In my case, the biggest feature of the side view is the concavities for my shoulders. I started by using a sharpie to draw the shape I wanted to cut out on both sides of the foam. I ended up removing far more material from the shoulder areas than I anticipated based on how it felt to wear. (See the tip regarding wearable props below.)
Looking from the Front
Repeat that step with your front-on sketch. Note the differences that are most apparent from the front.
In my case the front-on sketch was not very helpful, and I relied on my other sketches throughout the rest of the process.
Tips and Tricks
- If you are creating a wearable prop, try it on several times as you work, noting areas that don't fit well and marking them. I used a sharpie to mark where the yoke fit oddly, or where I wanted to remove material. This process will help make your prop fit well and be more comfortable in the end.
- Feel free to draw all over your shape at this point, you will be covering the marks with cloth (or paint) later!
Step 6: Smoothing
(Requires: Foam Form, Knife, Sketches)
Once you have roughed out the shape you want, begin smoothing the edges.
I wanted a smoothed form factor, so I spent time rounding edges and smoothing areas where different angles interacted.
If your final product contains a lot of details, this would be the time to carve those details into your foam.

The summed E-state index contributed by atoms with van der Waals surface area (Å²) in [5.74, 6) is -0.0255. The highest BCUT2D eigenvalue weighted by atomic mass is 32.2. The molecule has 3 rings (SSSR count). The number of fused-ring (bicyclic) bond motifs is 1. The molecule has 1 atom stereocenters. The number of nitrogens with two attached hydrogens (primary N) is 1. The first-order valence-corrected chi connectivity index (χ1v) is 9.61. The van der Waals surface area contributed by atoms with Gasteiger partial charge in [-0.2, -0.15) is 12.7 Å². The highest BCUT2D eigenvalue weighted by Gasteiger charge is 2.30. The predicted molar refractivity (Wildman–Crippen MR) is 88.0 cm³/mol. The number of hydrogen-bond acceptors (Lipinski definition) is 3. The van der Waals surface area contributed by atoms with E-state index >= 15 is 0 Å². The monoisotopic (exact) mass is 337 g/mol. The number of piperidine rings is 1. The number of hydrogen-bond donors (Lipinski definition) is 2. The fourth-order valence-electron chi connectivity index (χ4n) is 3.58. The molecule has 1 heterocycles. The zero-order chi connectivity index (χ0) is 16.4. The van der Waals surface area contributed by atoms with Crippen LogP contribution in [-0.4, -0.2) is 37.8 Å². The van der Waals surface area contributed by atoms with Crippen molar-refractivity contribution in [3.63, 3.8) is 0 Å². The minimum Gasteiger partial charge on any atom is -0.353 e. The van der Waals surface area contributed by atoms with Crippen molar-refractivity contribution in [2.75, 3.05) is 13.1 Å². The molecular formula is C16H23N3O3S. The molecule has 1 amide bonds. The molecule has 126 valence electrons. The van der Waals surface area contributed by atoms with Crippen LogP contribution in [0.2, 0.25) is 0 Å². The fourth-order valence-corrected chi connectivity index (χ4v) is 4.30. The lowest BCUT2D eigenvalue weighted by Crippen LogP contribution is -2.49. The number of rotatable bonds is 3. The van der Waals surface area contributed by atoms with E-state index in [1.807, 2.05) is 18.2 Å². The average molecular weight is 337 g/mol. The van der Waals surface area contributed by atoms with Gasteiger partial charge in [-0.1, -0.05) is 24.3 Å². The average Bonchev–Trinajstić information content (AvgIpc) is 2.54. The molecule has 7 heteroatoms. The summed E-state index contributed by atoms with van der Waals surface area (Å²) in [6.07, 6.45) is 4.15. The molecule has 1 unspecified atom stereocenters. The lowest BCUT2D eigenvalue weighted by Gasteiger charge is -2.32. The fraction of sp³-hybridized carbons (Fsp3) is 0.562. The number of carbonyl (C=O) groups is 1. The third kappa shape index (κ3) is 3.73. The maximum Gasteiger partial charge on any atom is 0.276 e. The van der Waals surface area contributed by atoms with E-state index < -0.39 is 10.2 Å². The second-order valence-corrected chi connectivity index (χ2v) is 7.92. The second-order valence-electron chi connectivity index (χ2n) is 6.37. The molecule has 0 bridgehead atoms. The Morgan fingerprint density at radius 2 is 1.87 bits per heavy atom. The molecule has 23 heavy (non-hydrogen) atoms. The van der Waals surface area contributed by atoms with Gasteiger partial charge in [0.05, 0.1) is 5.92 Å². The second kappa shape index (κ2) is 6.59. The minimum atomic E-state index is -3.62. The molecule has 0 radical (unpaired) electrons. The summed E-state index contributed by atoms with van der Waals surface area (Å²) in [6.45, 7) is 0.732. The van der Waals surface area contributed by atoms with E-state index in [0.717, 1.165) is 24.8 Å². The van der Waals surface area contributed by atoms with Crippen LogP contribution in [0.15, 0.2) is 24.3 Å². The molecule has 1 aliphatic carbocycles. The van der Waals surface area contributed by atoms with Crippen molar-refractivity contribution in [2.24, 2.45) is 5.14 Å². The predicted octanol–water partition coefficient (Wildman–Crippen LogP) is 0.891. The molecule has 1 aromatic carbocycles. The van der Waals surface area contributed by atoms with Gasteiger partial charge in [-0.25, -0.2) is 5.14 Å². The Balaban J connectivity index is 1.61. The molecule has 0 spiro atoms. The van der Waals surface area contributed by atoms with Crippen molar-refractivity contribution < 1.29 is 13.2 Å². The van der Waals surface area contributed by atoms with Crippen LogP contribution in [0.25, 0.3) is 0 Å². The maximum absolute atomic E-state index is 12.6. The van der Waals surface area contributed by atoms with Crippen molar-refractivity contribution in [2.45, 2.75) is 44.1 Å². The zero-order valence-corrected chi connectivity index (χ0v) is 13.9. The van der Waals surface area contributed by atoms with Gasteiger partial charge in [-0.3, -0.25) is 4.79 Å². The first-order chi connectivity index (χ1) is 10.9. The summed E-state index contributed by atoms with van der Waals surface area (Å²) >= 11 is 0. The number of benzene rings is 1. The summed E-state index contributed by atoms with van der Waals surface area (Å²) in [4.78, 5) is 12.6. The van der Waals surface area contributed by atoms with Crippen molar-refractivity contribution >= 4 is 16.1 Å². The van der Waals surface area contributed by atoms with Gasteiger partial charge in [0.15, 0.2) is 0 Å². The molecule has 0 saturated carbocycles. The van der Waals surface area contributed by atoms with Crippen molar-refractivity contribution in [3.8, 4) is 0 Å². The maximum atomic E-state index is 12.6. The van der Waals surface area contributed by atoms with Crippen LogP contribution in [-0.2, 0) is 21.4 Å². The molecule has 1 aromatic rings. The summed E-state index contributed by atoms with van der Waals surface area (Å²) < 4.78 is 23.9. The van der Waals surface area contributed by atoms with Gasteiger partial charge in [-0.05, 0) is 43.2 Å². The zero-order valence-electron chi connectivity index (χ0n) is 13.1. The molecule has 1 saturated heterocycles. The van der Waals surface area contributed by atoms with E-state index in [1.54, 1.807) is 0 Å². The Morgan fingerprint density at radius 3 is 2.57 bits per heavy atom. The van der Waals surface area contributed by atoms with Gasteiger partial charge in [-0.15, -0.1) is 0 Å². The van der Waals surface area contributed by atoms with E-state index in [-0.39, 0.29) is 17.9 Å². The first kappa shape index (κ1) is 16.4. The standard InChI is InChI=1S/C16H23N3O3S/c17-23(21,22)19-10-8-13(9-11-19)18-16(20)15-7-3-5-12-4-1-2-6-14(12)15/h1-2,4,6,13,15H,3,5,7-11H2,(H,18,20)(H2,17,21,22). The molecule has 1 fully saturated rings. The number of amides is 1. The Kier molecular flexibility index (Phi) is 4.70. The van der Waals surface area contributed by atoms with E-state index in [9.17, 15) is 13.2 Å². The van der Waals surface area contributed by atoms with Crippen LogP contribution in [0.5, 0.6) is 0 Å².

Note that some foam is not suitable for fine details due to the large size of the granules it is composed of.
When you have your form the way you want it, move on to step 7.
Step 7: Wrapping (Part 1)
Wrapping (Part 1)
At this point in the instructable, I choose to cover my prop with fabric. I made this choice because it would be aesthetically pleasing, simple, and comfortable to wear. You may want to paint your prop instead, if so, please see the note at the bottom of this step.
To cover the prop with fabric, we will first create anchor points to which we can fasten the end of the fabric. To do this I wrapped three portions of the yoke in duct tape. This allowed me to sew the end of a strip of fabric to these anchors and wrap from that spot. I only covered three spots because I ran out of duct tape (hence the mix of colours), you may want to coat the full prop for easy anchoring at any point.
Wrap the duct tape around the object at intervals to provide spots to later anchor strips of fabric. If your shape is complex, give yourself many anchor points, especially near corners and in the center of large flat areas.